• Air quality: Microorganisms such as germs or fungi can have an adverse effect on developing embryos, so excellent air quality is a must. Specially designed Heating, Ventilating, and Air Conditioning (HVAC) units equipped with charcoal filters and high-efficiency particulate (HEPA) air filters and enough air pressure to completely change the air in the room 20 times per hour should be standard. 
    • Temperature and light: In the first few delicate hours and days of development, both of these factors are crucial. Keeping embryos at body temperature and filtering out ultraviolet light are two ways to eliminate stress which could damage growth.
  • Fertility clinic selection: Choosing a fertility clinic is a deeply personal decision, and one of the most important factors in IVF success. Because they are involved at every stage of the process, your fertility experts will have an enormous impact on your experience of IVF.
    • Experience and training of staff: Where your doctors, nurses, and technicians were trained and how long they have been practicing in the field is important. Don’t be afraid to ask about their qualifications and how they keep up with new developments in IVF and fertility medicine.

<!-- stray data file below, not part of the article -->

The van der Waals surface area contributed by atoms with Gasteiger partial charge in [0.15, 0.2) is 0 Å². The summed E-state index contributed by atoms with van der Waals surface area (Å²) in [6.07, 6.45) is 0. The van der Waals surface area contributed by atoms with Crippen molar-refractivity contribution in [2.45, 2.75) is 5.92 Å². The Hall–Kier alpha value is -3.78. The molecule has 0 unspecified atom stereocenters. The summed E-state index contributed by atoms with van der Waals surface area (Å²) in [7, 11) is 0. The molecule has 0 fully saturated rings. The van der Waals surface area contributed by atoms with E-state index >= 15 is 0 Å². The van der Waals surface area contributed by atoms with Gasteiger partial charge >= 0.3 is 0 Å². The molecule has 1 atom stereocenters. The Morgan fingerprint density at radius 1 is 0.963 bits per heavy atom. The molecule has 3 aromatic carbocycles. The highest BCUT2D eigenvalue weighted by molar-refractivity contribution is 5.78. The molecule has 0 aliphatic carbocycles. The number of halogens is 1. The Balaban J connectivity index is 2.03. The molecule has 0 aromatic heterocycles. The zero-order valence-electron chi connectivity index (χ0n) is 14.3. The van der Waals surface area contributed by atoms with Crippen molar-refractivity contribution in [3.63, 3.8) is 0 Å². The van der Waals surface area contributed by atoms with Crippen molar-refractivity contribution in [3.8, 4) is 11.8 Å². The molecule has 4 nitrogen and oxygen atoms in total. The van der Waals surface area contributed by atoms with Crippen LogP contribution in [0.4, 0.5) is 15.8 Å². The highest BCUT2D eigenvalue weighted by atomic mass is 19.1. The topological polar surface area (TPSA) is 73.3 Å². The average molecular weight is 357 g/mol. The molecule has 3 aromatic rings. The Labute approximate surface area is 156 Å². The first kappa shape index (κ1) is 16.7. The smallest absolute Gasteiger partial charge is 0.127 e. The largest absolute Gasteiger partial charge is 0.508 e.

• Types of patients accepted – age and fertility problem: Though every case is individual, a clinic which has had success for patients with a similar profile may offer you a higher chance of success with IVF
    • Success rate: Your fertility clinic should have a proven track record, but exactly how they measure success really matters. Some specific numbers you should ask about include:
      • Pregnancy ratio per embryo transfer
      • Pregnancy rate for couple’s age group
      • Live birth rate per IVF cycles
      • Rate of patients pregnant with multiples

Every fertility journey has an element of uncertainty, but there is a lot that your fertility clinic can do to contribute to IVF success by paying careful attention to every factor within their control. Millions of healthy babies have been born with the help of IVF, and it remains an excellent choice for many people who are struggling to get pregnant on their own.